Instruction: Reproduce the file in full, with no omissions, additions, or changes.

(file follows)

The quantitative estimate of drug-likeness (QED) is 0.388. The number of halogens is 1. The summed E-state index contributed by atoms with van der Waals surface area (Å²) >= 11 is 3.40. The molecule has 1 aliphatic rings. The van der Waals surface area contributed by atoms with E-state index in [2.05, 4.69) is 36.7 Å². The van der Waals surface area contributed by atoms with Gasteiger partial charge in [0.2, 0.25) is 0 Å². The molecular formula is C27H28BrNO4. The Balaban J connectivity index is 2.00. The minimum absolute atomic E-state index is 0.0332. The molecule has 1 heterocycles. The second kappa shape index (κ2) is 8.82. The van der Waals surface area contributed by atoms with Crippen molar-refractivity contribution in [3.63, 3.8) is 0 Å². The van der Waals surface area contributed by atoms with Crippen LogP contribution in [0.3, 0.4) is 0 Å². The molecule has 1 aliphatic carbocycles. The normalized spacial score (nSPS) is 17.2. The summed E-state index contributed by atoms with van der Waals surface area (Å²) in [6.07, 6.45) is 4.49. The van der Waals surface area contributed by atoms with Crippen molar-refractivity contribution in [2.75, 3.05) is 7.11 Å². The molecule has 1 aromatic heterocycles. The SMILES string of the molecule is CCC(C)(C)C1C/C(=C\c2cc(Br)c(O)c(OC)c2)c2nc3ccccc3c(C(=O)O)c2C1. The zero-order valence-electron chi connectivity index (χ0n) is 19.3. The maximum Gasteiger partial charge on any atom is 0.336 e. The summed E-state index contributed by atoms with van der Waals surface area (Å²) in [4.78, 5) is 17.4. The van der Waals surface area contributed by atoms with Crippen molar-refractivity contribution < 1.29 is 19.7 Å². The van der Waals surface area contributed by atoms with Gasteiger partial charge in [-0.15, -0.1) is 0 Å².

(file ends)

The quantitative estimate of drug-likeness (QED) is 0.388. The number of halogens is 1. The summed E-state index contributed by atoms with van der Waals surface area (Å²) >= 11 is 3.40. The molecule has 1 aliphatic rings. The van der Waals surface area contributed by atoms with E-state index in [2.05, 4.69) is 36.7 Å². The van der Waals surface area contributed by atoms with Gasteiger partial charge in [0.2, 0.25) is 0 Å². The molecular formula is C27H28BrNO4. The Balaban J connectivity index is 2.00. The minimum absolute atomic E-state index is 0.0332. The molecule has 1 heterocycles. The second kappa shape index (κ2) is 8.82. The van der Waals surface area contributed by atoms with Crippen molar-refractivity contribution in [3.63, 3.8) is 0 Å². The van der Waals surface area contributed by atoms with Crippen LogP contribution in [0.3, 0.4) is 0 Å². The molecule has 1 aliphatic carbocycles. The normalized spacial score (nSPS) is 17.2. The summed E-state index contributed by atoms with van der Waals surface area (Å²) in [6.07, 6.45) is 4.49. The van der Waals surface area contributed by atoms with Crippen molar-refractivity contribution in [2.75, 3.05) is 7.11 Å². The molecule has 1 aromatic heterocycles. The SMILES string of the molecule is CCC(C)(C)C1C/C(=C\c2cc(Br)c(O)c(OC)c2)c2nc3ccccc3c(C(=O)O)c2C1. The zero-order valence-electron chi connectivity index (χ0n) is 19.3. The maximum Gasteiger partial charge on any atom is 0.336 e. The summed E-state index contributed by atoms with van der Waals surface area (Å²) in [4.78, 5) is 17.4. The van der Waals surface area contributed by atoms with Crippen molar-refractivity contribution < 1.29 is 19.7 Å². The van der Waals surface area contributed by atoms with Gasteiger partial charge in [-0.15, -0.1) is 0 Å².